Opportunities for Engagement

We are seeking to identify researchers interested in property taxation in Africa, with whom we can work, as well as governments with whom we may partner in offering advice and support, or conducting research. If you are interested, please contact Nyah Zebong at and/or Wilson Prichard at

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See the briefs on APTI's four core themes

September 2017
Linking Property Tax Revenue and Public Services
by Wilson Prichard

In practical terms most property tax reforms are, first and foremost, efforts to increase tax revenue. But the ultimate goal of tax reform is, of course, broader: expanding tax revenue in order to finance the provision of valuable publicly-provided goods and services. Tax reform is only socially desirable if tax revenue is, in fact, translated…

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September 2017
Central-Local Government Roles and Relationships in Property Taxation
by Tom Goodfellow

Should central or local governments be responsible for collection and administration of property taxes? There is great variation in practice across the continent, but one particularly significant divide is that between francophone and anglophone countries. The former commonly adopt centralised systems, while the latter usually decentralise key aspects of property taxation such as collection and…

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September 2017
Strengthening IT Systems for Property Tax Reform
by Wilson Prichard & Paul Fish

The introduction of improved IT systems has long been hailed as a powerful – potentially transformative – tool for strengthening local property taxes. Yet in practice this promise has rarely been achieved on a sustainable basis in Africa, despite significant investment. The challenge lies in understanding why new IT systems have failed to deliver promised…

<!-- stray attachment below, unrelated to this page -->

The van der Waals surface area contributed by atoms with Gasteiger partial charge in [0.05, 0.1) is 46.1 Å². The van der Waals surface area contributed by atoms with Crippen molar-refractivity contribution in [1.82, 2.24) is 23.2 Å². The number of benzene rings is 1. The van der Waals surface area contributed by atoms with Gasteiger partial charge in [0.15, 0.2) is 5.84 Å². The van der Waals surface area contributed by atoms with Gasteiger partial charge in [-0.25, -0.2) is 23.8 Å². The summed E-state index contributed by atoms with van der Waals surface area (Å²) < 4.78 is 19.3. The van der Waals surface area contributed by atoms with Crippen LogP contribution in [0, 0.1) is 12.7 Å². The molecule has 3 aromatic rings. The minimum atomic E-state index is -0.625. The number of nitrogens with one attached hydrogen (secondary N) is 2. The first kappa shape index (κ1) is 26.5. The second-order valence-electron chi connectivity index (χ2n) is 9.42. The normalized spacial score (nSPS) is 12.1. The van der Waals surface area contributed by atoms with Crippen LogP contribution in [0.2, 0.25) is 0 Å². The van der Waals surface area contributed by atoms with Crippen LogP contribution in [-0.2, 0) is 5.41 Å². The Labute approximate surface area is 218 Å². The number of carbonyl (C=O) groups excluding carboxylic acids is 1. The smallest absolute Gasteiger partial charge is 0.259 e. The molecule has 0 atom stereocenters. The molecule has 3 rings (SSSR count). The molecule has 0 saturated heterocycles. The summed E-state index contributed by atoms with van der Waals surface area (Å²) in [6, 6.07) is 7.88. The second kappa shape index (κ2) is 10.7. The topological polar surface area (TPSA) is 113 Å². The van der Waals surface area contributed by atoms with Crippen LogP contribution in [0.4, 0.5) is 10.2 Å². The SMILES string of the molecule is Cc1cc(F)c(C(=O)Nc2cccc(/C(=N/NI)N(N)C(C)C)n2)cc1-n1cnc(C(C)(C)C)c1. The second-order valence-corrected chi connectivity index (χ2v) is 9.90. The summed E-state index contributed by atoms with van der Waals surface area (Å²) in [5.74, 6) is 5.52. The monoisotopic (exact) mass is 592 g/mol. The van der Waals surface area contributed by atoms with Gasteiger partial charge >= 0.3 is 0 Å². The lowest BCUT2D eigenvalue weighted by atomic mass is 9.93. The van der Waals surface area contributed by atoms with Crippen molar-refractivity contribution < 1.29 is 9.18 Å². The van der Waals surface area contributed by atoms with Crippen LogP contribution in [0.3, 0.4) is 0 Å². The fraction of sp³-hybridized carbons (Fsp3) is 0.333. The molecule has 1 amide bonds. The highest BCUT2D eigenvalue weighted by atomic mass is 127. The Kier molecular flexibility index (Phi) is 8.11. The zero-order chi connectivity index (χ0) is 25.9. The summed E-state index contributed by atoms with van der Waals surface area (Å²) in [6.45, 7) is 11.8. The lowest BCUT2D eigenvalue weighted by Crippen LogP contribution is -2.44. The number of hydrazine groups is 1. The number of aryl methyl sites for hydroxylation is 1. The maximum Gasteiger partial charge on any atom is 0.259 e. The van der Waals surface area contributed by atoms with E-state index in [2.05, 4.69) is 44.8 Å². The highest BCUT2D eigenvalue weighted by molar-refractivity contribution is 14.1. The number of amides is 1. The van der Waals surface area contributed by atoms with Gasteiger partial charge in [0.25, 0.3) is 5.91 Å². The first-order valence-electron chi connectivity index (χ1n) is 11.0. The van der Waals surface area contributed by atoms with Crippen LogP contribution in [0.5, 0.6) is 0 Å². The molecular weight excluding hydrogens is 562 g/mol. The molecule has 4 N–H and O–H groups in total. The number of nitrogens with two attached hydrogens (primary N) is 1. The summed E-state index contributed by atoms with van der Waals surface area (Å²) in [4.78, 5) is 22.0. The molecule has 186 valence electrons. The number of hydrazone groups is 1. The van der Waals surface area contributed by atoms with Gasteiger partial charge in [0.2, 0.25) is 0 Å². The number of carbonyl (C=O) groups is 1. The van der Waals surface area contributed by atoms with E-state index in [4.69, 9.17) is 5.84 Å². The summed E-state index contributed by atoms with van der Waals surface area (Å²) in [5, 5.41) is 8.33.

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November 2017
Valuation for Property Tax Purposes
by Nyah Zebong, Paul Fish & Wilson Prichard

Improving processes for valuing properties lies at the heart of efforts to improve the overall effectiveness of property taxation. Effective property taxation is impossible without efficient property valuation. I practice, however, valuation rolls across most of Africa are incomplete and severely out-of-date, thus dramatically reducing potential property tax yield. This is, at least in part,…

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News and Events:

January 2019
APTI featured at Developing Urban Futures conference

The ICTD’s African Property Tax Initiative (APTI) was recently featured at the Urban Age conference in Addis Ababa. The conference, on the theme “Developing Urban Futures” was jointly organised by LSE Cities at the London School of Economics and the Alfred Herrhausen Gesellschaft. It convened urban experts, policymakers and practitioners from sub-Saharan Africa and other…

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November 2018
The Role of Information Communication Technology to Enhance Property Tax Revenue in Africa: A Tale of Four Cities in Three Countries
by William McCluskey, Riël Franzsen , Mundia Kabinga & Chabala Kasese